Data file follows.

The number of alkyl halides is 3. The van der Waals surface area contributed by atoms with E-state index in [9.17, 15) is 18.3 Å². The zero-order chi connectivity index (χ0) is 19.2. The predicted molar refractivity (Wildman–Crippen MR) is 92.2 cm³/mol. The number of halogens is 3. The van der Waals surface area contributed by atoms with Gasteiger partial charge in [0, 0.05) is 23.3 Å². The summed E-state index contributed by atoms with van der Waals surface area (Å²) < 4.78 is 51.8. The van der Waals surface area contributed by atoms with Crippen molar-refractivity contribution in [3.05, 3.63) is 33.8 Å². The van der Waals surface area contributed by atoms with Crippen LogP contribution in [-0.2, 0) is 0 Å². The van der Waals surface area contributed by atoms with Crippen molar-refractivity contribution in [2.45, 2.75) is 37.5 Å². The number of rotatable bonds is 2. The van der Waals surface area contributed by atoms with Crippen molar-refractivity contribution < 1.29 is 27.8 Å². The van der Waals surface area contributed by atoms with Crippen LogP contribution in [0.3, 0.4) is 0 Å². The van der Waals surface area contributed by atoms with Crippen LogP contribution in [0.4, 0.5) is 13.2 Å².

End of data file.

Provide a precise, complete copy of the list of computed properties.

The number of alkyl halides is 3. The van der Waals surface area contributed by atoms with E-state index in [9.17, 15) is 18.3 Å². The zero-order chi connectivity index (χ0) is 19.2. The predicted molar refractivity (Wildman–Crippen MR) is 92.2 cm³/mol. The number of halogens is 3. The van der Waals surface area contributed by atoms with Gasteiger partial charge in [0, 0.05) is 23.3 Å². The summed E-state index contributed by atoms with van der Waals surface area (Å²) < 4.78 is 51.8. The van der Waals surface area contributed by atoms with Crippen molar-refractivity contribution in [3.05, 3.63) is 33.8 Å². The van der Waals surface area contributed by atoms with Crippen LogP contribution in [-0.2, 0) is 0 Å². The van der Waals surface area contributed by atoms with Crippen molar-refractivity contribution in [2.45, 2.75) is 37.5 Å². The number of rotatable bonds is 2. The van der Waals surface area contributed by atoms with Crippen molar-refractivity contribution < 1.29 is 27.8 Å². The van der Waals surface area contributed by atoms with Crippen LogP contribution in [0.3, 0.4) is 0 Å². The van der Waals surface area contributed by atoms with Crippen LogP contribution in [0.4, 0.5) is 13.2 Å².